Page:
It is no surprise that the latest report on local authority arts expenditure shows a decrease to two-thirds of the levels reached in 2008 (p1), but it is interesting that, in this second slicing of arts budgets, many of the cuts have been own-blows to local authority arts services. Surgery is now being routinely applied to the soft underbelly of local arts services, including development projects, and now to arts officers, whose activity is not obligatory for local authorities and whose presence is often unseen.
During the past two decades of growth in public investment in the arts, those we entrusted to spend our taxes enjoyed a relative largesse, and their investment often did not need demonstate an impact. Evidence gathered by arts organisations and arts councils has largely been used as an advocacy tool, with hard evidence often being buried if it didn’t prove the required point. This has devalued the research process and diminished its validity. But a cold new dawn is rising as investors now start to apply the scrutiny which is routinely applied in science, medical treatment, engineering and technical fields.
The Paul Hamlyn Foundation commissioned report ‘Whose cake is it anyway’ (p2) sends out the first chill signal of this new order. The report into the outreach and participation activity in museums and galleries finds that this activity exists on the fringes of the sector’s activities, rather than at its core, and suggests that decades of investment in participation-related activity have not only failed to embed participatory practices in museums and galleries, but appear to have been instrumental in keeping this part of their work on the periphery. These findings will not be a surprise to most AP readers but the report marks a distinct shift in tone from most of the usual research reports published, which emphasise the positive.
The reality is that many in the arts and cultural community view gathering evidence of impact as a tiresome diversion. We know that engagement in the arts is uplifting, inspirational and one of life’s greatest joys – why can’t that be enough? The feature on Arts and Health (pp 5–8) explains that the NHS requires proof of impact and includes several citations of the woeful lack of rigorous evidence to demonstrate the benefits of engagement in the arts as a positive healing activity. Dr Jenny Secker, Professor of Mental Health, highlights the need to move beyond the anecdotal.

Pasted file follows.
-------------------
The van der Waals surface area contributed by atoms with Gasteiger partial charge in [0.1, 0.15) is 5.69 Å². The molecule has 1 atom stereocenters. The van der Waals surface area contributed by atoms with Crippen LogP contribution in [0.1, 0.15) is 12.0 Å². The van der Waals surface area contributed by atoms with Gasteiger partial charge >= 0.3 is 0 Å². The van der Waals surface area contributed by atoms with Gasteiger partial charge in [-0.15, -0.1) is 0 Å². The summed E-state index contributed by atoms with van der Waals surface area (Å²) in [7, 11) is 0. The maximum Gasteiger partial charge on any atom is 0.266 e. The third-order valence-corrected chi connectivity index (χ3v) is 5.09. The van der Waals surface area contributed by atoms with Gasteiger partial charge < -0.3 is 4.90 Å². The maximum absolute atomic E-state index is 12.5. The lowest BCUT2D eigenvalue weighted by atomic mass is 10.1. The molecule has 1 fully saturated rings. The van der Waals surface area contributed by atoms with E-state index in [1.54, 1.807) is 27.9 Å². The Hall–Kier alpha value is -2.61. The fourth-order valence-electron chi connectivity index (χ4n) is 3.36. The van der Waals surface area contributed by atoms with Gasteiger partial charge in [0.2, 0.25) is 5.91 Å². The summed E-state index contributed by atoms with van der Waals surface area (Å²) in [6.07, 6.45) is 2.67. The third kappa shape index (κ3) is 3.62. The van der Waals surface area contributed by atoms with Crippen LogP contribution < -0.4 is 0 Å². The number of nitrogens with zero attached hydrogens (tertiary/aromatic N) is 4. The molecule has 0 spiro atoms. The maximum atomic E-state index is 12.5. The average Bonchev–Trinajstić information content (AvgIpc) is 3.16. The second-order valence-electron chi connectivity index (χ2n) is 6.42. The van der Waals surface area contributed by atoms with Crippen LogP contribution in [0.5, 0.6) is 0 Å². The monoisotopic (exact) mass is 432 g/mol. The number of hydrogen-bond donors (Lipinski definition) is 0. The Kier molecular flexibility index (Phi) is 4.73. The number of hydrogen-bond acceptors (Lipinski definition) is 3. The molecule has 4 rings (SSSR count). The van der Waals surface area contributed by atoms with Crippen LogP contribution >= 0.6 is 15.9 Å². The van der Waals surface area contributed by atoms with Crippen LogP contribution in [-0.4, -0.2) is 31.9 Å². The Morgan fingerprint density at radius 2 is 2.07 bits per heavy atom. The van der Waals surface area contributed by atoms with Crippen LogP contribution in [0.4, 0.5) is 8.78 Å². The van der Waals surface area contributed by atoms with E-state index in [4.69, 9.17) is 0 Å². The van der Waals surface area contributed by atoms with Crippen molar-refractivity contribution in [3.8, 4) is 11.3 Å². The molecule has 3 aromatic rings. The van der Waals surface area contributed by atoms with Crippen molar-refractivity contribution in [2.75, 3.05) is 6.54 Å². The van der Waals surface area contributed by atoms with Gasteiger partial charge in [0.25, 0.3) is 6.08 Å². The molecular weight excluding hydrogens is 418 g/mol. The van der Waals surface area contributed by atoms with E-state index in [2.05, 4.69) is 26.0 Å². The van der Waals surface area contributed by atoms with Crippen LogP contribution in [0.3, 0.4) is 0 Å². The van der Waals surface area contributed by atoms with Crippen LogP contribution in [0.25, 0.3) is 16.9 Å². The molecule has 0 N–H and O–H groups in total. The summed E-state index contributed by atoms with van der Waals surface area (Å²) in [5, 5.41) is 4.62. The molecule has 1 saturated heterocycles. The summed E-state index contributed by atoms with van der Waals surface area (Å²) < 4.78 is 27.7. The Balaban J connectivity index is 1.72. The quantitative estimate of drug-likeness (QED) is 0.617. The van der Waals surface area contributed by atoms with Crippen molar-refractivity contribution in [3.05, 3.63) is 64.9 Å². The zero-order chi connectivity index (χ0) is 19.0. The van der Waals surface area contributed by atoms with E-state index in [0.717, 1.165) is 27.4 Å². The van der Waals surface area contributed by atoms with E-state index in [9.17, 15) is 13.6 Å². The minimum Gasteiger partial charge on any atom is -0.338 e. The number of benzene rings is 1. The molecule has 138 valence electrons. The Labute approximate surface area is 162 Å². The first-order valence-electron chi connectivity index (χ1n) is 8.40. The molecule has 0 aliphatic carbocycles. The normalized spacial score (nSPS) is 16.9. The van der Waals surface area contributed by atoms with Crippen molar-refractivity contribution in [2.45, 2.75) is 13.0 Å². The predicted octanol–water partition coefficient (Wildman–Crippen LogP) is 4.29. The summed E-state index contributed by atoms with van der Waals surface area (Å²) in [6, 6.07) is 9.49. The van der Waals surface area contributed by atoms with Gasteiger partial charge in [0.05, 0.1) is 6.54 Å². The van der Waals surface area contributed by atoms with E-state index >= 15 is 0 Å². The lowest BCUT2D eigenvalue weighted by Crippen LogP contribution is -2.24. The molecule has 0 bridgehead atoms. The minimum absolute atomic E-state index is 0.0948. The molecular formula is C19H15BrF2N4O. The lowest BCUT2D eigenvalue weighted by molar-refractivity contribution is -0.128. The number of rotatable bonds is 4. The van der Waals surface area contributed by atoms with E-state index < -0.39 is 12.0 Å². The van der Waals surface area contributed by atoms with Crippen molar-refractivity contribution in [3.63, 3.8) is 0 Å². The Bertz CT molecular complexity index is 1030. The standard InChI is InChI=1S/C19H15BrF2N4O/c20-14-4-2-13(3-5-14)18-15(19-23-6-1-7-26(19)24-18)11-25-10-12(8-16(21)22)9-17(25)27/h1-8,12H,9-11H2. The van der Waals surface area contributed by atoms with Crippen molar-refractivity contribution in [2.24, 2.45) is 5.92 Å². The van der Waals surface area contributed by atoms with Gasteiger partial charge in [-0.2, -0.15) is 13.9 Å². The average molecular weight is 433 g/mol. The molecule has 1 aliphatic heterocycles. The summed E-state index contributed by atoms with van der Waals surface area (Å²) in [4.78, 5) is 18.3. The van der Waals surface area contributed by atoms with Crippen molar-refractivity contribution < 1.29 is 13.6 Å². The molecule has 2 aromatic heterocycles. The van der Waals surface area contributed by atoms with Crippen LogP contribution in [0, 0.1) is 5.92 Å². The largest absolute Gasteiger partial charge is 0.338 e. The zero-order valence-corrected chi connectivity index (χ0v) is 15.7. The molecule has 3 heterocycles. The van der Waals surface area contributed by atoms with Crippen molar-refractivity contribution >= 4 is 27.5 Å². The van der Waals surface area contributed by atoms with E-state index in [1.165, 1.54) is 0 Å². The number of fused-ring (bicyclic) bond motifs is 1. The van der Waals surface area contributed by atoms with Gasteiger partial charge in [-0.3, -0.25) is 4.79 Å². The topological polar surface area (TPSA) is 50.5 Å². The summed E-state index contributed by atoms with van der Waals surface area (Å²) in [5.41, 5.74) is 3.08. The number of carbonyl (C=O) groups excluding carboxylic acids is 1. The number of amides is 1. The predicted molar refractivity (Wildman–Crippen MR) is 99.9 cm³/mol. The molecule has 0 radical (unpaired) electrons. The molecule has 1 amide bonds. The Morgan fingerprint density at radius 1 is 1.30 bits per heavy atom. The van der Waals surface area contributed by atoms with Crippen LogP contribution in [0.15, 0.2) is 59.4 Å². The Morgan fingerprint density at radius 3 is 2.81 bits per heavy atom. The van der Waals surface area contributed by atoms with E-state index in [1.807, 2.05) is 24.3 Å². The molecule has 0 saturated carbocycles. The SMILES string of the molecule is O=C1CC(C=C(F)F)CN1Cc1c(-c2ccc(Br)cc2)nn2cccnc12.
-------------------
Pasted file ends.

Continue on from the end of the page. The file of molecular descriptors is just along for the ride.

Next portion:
Demonstrating empirical evidence of the positive impacts of engagement of the arts on active citizenship and health must become a clear objective for the cultural community over the next few years. To do this, there needs to be a substantive independent and objective research programme which seeks the truth rather than seeks to make the case for more funding of current practice. The research needs to include longitudinal elements and comparisons of the costs and benefits of engagement in different types of creative and arts activities against engagement with other activities. Such an investment needs a research programme which is rigorously defined, conceived, planned, executed, analysed and communicated. This means harnessing the skills of research scientists and academics – and being honest about the findings.
This week Anne enjoyed the wit, intelligence and brilliant performances of Brian Ferguson and Siobhan Redman in David Greig’s ‘Dunsinane’ at the Lyceum; was transfixed, stimulated and sometimes ‘sent’ from immersion in Pipolotti Rist’s installation ‘Sip My Ocean’ in the Narcissus Revisited exhibition at the Fruitmarket. Immediately after emailing this editorial, she set off to pay homage to JM Synge on Inis Meáin before the Irish Theatre Forum Conference in Galway.